The Blaeu family of map publishers dominated the Golden Age of Dutch cartography during the seventeenth century. Their sumptuous and ornate colour atlases remain the pinnacle of artistic mapmaking and a new site has been launched by the Archive of Leiden to showcase a gorgeous 6-volume work, 'Toonneel des Aerdrycks', produced in the mid-1600s.
The Dutch cartographic style was characterised by increasingly decorative embellishment that tended to highlight the development in exploration, trade and commerce. Imagery was derived from a combination of exotic contemporary scenes and elements of classical mythology.
The 6-volume series was apparently produced specifically for a Leiden Mayor from the Dutch East India Company. The work has become sufficiently fragile that public access to the original books is restricted; hence the books have been digitised. It hardly matters that there is no English at the website.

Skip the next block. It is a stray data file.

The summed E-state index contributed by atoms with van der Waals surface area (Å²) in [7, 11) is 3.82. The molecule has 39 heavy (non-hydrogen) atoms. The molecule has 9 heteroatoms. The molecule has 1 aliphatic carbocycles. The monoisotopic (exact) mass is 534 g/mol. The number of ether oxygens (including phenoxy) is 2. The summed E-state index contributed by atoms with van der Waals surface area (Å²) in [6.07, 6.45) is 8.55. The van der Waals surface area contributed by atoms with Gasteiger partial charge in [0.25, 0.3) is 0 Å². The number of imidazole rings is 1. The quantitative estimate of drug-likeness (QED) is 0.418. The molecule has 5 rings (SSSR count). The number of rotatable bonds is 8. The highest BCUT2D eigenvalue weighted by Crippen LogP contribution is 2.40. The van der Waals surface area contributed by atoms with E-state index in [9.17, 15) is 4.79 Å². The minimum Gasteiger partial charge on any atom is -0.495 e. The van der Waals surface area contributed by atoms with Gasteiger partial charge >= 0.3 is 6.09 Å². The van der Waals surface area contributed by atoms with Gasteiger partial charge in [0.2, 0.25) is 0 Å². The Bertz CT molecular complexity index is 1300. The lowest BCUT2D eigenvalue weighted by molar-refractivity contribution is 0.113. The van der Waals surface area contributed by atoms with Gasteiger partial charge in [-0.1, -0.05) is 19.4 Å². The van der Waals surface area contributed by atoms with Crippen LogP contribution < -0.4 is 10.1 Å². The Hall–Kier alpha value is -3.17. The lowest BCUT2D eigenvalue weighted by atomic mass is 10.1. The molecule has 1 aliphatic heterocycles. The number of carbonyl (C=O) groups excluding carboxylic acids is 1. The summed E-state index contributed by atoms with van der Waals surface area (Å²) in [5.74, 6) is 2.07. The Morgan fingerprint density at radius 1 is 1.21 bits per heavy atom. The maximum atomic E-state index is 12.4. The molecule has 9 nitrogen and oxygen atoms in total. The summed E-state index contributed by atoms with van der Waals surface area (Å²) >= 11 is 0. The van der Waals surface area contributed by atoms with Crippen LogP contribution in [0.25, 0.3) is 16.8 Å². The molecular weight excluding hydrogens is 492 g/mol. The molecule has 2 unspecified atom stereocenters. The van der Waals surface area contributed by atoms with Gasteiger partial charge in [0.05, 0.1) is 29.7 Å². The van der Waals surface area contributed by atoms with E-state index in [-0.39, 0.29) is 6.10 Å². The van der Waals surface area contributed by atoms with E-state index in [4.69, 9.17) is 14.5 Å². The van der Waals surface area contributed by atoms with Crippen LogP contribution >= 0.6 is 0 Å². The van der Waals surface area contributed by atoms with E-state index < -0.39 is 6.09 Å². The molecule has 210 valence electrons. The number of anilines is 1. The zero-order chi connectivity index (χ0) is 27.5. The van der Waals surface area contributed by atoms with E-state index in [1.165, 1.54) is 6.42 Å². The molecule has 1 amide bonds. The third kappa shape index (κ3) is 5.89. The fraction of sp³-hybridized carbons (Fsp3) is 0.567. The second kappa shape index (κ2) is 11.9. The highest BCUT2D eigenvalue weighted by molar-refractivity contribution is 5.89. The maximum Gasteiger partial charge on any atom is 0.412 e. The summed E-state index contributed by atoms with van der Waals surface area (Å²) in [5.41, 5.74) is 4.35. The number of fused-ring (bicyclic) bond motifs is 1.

I'm not sure whether the selection of images (spliced screencaps) above of name plates and medallions really does this work the justice it deserves. Maps are a fairly difficult breed of illustration to display successfully in static form on the internet, so I went off on a bit of a tangent for a change. [Most of the above are from Volume 1 - I didn't even notice the other five until later on (the stupid is strong in me at times)]
'Toonneel des Aerdrycks' : click 'Bekijk de atlassen in de viewer'
[direct link to viewer] ---- this is the best flash viewer I've seen. The viewing screen can be increased by maximizing your browser size. Note: click 'Kaartenindex' for thumbnail displays. There's a little arrow top right that gets rid of the sidebar to increase the viewing area. [Home page of Regionaal Archief Leiden] [via]
UPDATE (Jan 2013): the link to the map site has been updated but I'm not sure where/how to link direct to the viewer.
Friday, March 14, 2008
Posted by peacay at 1:36 p.m.